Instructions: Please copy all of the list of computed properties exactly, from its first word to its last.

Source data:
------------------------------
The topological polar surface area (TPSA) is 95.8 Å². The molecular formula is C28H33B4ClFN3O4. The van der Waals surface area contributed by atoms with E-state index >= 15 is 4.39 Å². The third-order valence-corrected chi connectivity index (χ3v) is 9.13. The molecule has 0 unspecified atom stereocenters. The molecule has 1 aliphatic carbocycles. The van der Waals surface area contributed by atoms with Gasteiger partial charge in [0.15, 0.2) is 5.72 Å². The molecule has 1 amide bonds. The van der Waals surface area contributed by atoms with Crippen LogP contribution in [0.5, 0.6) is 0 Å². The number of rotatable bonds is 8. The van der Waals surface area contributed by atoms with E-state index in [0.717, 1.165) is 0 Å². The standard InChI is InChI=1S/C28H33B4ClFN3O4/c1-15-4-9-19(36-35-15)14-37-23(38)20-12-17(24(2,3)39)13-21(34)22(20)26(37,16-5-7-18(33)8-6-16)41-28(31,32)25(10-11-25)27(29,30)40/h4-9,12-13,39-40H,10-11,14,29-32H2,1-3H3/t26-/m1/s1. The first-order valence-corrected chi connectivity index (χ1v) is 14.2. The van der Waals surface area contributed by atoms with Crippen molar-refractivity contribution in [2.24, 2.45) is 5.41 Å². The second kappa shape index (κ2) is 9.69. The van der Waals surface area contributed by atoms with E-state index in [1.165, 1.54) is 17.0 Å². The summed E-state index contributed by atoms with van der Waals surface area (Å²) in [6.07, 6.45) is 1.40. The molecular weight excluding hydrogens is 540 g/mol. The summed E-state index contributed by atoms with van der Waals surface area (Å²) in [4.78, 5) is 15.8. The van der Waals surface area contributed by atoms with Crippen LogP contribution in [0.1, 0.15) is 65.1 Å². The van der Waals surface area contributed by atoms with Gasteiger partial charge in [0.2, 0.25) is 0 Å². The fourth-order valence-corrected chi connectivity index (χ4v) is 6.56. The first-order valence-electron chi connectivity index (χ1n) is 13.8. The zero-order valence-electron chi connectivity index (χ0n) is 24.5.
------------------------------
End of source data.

The topological polar surface area (TPSA) is 95.8 Å². The molecular formula is C28H33B4ClFN3O4. The van der Waals surface area contributed by atoms with E-state index >= 15 is 4.39 Å². The third-order valence-corrected chi connectivity index (χ3v) is 9.13. The molecule has 0 unspecified atom stereocenters. The molecule has 1 aliphatic carbocycles. The van der Waals surface area contributed by atoms with Gasteiger partial charge in [0.15, 0.2) is 5.72 Å². The molecule has 1 amide bonds. The van der Waals surface area contributed by atoms with Crippen LogP contribution in [0.5, 0.6) is 0 Å². The number of rotatable bonds is 8. The van der Waals surface area contributed by atoms with E-state index in [0.717, 1.165) is 0 Å². The standard InChI is InChI=1S/C28H33B4ClFN3O4/c1-15-4-9-19(36-35-15)14-37-23(38)20-12-17(24(2,3)39)13-21(34)22(20)26(37,16-5-7-18(33)8-6-16)41-28(31,32)25(10-11-25)27(29,30)40/h4-9,12-13,39-40H,10-11,14,29-32H2,1-3H3/t26-/m1/s1. The first-order valence-corrected chi connectivity index (χ1v) is 14.2. The van der Waals surface area contributed by atoms with Crippen molar-refractivity contribution in [2.24, 2.45) is 5.41 Å². The second kappa shape index (κ2) is 9.69. The van der Waals surface area contributed by atoms with E-state index in [1.165, 1.54) is 17.0 Å². The summed E-state index contributed by atoms with van der Waals surface area (Å²) in [6.07, 6.45) is 1.40. The molecular weight excluding hydrogens is 540 g/mol. The summed E-state index contributed by atoms with van der Waals surface area (Å²) in [4.78, 5) is 15.8. The van der Waals surface area contributed by atoms with Crippen LogP contribution in [0.1, 0.15) is 65.1 Å². The van der Waals surface area contributed by atoms with Gasteiger partial charge in [0.2, 0.25) is 0 Å². The fourth-order valence-corrected chi connectivity index (χ4v) is 6.56. The first-order valence-electron chi connectivity index (χ1n) is 13.8. The zero-order valence-electron chi connectivity index (χ0n) is 24.5.